# Soybean aphid scouting and management

Prophylactic or “insurance” treatments at low aphid levels do not provide good value, because treated fields often see pest resurgence, frequently to levels higher than untreated fields. This can occur because the insecticide has eliminated the beneficial predatory insects that help keep pests in check, or because winged migrant aphids have recolonized the field, or both factors working together. A single well-timed application based on scouting information and thresholds is more economical than two poorly timed applications; and in some years even a single application may not be needed. Another problem with insurance treatments in soybean is secondary pest outbreaks of twospotted spider mites. Spider mites are a particular problem when the weather is hot and dry. Spider mite outbreaks often happen in fields that have previously been treated for soybean aphid. This is because many products (particularly most pyrethroids), can actually flare spider mite populations.

**Soybean aphid management**

** click image to zoom Chemical control. **Some pesticides labeled for soybean aphids in South Dakota^{a}

**Resistant varieties**. Aphid-resistant soybean varieties are available and are an under-utilized tool in aphid management. We have extensively tested lines containing the resistance genes Rag1 and Rag2 in South Dakota. Though resistant varieties will seldom be aphid-free, these genes typically provide a five-fold to ten-fold or greater reduction in aphid populations compared to susceptible checks. Many companies provide aphid resistant varieties in various maturity groups. Two such providers are Syngenta and, for organic producers, Blue River Hybrids.

**Natural enemies.** There is a diverse community of natural enemies in soybean, which help suppress soybean aphid colonization and population growth. These natural enemies include ladybeetles, lacewings, pirate bugs, and entomophagous (insect-killing) fungi. One of the most important predators of soybean aphid is the multicolored Asian ladybeetle, Harmonia axyridis. In the absence of these natural enemies, soybean aphid population growth is significantly faster (2–7 times). Pesticides often more thoroughly eliminate natural enemies than aphids, which allows the remaining aphids to rebound quickly without their natural checks.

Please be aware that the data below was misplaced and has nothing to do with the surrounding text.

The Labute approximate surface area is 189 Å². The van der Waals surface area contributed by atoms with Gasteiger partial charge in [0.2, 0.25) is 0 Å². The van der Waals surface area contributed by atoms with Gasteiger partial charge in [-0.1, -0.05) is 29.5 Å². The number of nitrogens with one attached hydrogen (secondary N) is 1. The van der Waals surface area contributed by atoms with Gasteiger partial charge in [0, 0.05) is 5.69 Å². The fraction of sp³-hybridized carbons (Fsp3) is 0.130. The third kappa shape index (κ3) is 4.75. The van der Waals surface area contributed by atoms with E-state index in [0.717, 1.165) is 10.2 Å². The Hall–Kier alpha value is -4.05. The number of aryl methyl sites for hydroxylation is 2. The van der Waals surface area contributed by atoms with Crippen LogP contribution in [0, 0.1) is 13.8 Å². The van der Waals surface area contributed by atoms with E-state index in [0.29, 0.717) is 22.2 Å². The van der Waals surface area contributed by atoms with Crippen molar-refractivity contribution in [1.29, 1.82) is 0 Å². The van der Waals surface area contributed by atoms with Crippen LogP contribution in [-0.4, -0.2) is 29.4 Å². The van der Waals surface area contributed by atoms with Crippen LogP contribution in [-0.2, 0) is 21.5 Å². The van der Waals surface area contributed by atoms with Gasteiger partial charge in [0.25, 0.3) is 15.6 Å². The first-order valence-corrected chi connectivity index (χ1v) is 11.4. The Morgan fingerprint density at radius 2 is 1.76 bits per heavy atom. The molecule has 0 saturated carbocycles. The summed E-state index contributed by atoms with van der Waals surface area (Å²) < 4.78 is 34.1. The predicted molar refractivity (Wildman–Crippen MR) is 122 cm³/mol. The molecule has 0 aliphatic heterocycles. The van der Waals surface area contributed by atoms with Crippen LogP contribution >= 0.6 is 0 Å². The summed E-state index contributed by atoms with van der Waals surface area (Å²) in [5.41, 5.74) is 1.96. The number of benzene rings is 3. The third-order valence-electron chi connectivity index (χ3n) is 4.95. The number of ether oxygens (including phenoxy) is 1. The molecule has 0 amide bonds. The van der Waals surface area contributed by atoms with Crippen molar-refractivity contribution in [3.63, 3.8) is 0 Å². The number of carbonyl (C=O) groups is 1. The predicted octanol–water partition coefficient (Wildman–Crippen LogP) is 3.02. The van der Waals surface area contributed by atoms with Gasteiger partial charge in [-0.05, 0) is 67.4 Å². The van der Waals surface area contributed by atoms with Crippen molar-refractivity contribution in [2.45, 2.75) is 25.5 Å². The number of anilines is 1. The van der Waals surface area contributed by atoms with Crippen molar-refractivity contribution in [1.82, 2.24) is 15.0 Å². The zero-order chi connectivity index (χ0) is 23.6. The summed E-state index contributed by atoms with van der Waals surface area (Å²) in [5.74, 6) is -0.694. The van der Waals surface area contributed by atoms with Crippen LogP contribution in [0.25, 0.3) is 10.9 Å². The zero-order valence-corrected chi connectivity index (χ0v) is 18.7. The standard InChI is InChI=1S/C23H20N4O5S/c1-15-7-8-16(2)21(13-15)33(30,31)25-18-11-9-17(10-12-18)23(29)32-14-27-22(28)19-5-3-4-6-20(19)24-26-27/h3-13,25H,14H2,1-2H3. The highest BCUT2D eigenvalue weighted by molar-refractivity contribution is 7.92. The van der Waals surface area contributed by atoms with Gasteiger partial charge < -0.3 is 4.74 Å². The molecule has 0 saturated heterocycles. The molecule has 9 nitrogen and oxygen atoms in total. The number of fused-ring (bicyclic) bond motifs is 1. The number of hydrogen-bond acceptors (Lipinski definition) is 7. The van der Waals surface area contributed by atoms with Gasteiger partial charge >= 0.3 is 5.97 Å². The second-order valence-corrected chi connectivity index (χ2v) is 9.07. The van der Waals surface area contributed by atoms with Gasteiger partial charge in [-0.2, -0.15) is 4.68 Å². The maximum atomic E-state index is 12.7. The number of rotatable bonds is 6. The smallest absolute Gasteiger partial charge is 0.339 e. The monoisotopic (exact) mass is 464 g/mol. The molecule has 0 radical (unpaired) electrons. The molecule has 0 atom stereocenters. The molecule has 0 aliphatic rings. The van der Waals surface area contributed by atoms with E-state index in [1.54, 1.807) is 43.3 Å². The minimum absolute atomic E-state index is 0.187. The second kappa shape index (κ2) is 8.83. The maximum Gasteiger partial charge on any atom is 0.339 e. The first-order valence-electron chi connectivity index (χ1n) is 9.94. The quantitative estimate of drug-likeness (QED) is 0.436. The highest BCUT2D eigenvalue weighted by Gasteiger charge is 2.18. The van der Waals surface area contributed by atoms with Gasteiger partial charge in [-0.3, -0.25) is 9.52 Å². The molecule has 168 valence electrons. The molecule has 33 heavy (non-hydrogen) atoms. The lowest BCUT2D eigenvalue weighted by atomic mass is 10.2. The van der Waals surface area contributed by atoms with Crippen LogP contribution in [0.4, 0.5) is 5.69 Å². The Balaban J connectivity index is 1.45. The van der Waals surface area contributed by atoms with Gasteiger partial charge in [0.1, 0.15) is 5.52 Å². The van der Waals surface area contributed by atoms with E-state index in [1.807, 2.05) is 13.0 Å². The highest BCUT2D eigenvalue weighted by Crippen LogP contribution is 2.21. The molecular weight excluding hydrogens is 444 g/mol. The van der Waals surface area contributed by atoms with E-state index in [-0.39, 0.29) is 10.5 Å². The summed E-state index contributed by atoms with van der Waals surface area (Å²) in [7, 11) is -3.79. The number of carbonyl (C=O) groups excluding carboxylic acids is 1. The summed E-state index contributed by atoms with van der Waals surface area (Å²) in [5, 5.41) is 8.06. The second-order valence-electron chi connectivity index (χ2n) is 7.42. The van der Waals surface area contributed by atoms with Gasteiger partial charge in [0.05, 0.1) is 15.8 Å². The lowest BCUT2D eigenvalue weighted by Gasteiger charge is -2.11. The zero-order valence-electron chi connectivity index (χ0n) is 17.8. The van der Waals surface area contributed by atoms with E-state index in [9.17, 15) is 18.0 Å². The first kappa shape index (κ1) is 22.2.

### Buyers Guide

Can you show us how you calculated your 356 aphid/plant economic injury level? Just the formula that way we can calculate injury levels ourselves. How was the damage boundary calculated?

Still waiting for the formula. You came up with a number, exactly how did you come up with this 356 aphid/plant economic injury level? How did you relate control cost, market value, yield potential, and soybean growth stage in your mathematical formula? Just show us the formula so that we can do our own calculation! You claim that your method resulted from many years of work by universities. Where is the formula for calculating your economic injury levels?!!!

Can you show us how you calculated your 356 aphid/plant economic injury level? Just the formula that way we can calculate injury levels ourselves. How was the damage boundary calculated?

I forgot to ask - can 250 aphids become 1000 aphids in 48 hours in August at R4? When do you treat for the aphids in this situation? Maybe in the 27th hour? Hope that speed scouting bcrap is speedy enough!

The original research that established the EIL is available at http://labs.russell.wisc.edu/cullenlab/files/2012/03/SBA-ET-JEE-v100-pp-1258.pdf

Thank you Dr. Wright! According to this study, the aphid doubling time can be as short as 2.7 days (Table 1). For the sake of argument, if we accept the damage boundary of 800 aphids/plant, and an ET of 250 aphids/plant, the damage boundary will be exceeded in 5.4 days. The paper does not provide a formula on how damage boundary can be calculated objectively. The linear yield loss function has a very low coefficient of determination only slightly better than a coin flip probability. Lastly, tell me which formula from the paper should I use to calculate an EIL for organic soybean with a market value of $60/bu; yield potential of 60 bu/ac; organic spray cost of $35/acre; plant stage at R4. There is no formula specified in the paper. It is full of pretty logistic curves but "Where's the beef?"

Good morning Doctor and Professor Wright! So, what do you think? What about conventional soybean with $12.12/bu market value; 70 bu/ac yield potential; $4/ac Asana or Endigo ZC (ad above) spray cost; at R4 stage? What would be the EIL and damage boundary? Show your calculations neatly on the "blackboard" please! I'm concerned that you may not actually have the mathematical procedure and basis for your 250 recommendation and yet you and your university folks keep on spewing this 250 farce every single year. Go big red?

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